Ending CalWORKs as We Know It?

In the aftermath of the Great Recession, California’s families face the toughest job market in decades. The state’s unemployment rate, currently 11.1 percent, is projected to remain in double digits through 2014. Nearly 1 million Californians have been without work for six months or longer – seven times higher than before the downturn began. Nearly one-quarter of California’s children (23.4 percent) were living in poverty in 2010, up from 17.9 percent in 2007. Moreover, the recession hit single mothers and their families particularly hard, as we show in this chart. The share of California’s single mothers with jobs dropped from a recent peak of 69.2 percent in 2007 to 58.8 percent in 2010. In just three years, the downturn erased all of the employment gains that single mothers made following implementation of welfare reform in the 1990s.

Given this grim landscape, CalWORKs – a key part of the state’s safety net for low-income families with children – is more important than ever for the 1.4 million Californians in the program, more than three out of four of whom are children. While state policymakers have made deep cuts to CalWORKs in recent years to help close budget gaps, the basic foundation – welfare-to-work services and modest cash assistance – remains intact. The Governor, however, proposes to blow apart that foundation with even deeper cuts, including reducing parents’ access to welfare-to-work services and dramatically cutting or eliminating cash assistance for more than 430,000 families – nearly three out of four families currently in the program. These changes would cut spending on CalWORKs by roughly $1 billion in 2012-13, providing more than 9 percent of the Governor’s proposed “solutions” to the state’s budget gap even though CalWORKs accounts for less than 3 percent of the state budget, as we show in a new report released this week.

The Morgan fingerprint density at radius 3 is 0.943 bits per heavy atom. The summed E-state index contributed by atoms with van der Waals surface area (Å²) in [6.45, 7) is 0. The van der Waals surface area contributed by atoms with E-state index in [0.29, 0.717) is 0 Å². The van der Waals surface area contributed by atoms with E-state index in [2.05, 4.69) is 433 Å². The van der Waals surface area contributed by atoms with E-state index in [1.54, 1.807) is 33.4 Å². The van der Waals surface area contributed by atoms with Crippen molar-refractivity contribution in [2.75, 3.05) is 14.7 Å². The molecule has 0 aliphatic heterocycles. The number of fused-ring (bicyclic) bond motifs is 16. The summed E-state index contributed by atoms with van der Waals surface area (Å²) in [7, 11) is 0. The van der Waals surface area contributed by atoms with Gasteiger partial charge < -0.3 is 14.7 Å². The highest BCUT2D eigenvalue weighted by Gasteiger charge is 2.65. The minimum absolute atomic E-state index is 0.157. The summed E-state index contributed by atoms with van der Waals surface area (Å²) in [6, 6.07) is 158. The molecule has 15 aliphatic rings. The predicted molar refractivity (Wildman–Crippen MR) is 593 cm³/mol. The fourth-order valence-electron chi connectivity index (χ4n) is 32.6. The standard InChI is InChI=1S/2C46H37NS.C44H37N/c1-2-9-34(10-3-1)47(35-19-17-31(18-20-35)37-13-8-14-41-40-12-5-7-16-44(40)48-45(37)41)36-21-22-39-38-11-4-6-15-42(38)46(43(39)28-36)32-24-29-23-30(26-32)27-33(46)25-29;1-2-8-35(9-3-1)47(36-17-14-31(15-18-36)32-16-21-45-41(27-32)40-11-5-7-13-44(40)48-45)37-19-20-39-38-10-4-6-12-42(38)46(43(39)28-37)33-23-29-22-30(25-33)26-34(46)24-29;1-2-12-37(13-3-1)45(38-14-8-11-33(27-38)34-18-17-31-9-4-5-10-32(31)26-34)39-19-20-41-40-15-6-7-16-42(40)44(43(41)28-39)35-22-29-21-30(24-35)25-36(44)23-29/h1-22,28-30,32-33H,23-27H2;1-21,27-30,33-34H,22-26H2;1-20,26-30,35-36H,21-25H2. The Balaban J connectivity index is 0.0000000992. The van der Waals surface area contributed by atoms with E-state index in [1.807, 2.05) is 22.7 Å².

The Governor’s proposal will receive a full airing in the Legislature this afternoon and tomorrow. Assembly Budget Subcommittee #1 on Health and Human Services will review the CalWORKs proposal today at 1:30 p.m., and the full Senate Budget and Fiscal Review Committee will hear the proposal tomorrow at 9:30 a.m.

— Scott Graves